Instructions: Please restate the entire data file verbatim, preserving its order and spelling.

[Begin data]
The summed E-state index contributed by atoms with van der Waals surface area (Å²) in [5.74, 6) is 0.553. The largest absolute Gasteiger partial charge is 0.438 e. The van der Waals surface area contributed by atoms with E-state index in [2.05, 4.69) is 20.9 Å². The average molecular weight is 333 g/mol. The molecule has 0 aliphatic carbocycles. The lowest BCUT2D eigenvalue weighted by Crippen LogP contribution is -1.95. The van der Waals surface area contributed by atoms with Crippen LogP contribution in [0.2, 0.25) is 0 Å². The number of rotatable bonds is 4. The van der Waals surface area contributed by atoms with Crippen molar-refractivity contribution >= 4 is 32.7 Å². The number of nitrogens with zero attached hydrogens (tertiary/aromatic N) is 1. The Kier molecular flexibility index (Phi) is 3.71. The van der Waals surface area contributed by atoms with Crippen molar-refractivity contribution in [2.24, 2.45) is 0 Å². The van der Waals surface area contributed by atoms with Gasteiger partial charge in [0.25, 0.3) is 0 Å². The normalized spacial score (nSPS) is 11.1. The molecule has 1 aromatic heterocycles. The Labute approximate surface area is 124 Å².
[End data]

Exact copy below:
The summed E-state index contributed by atoms with van der Waals surface area (Å²) in [5.74, 6) is 0.553. The largest absolute Gasteiger partial charge is 0.438 e. The van der Waals surface area contributed by atoms with E-state index in [2.05, 4.69) is 20.9 Å². The average molecular weight is 333 g/mol. The molecule has 0 aliphatic carbocycles. The lowest BCUT2D eigenvalue weighted by Crippen LogP contribution is -1.95. The van der Waals surface area contributed by atoms with Crippen LogP contribution in [0.2, 0.25) is 0 Å². The number of rotatable bonds is 4. The van der Waals surface area contributed by atoms with Crippen molar-refractivity contribution >= 4 is 32.7 Å². The number of nitrogens with zero attached hydrogens (tertiary/aromatic N) is 1. The Kier molecular flexibility index (Phi) is 3.71. The van der Waals surface area contributed by atoms with Crippen molar-refractivity contribution in [2.24, 2.45) is 0 Å². The van der Waals surface area contributed by atoms with Gasteiger partial charge in [0.25, 0.3) is 0 Å². The normalized spacial score (nSPS) is 11.1. The molecule has 1 aromatic heterocycles. The Labute approximate surface area is 124 Å².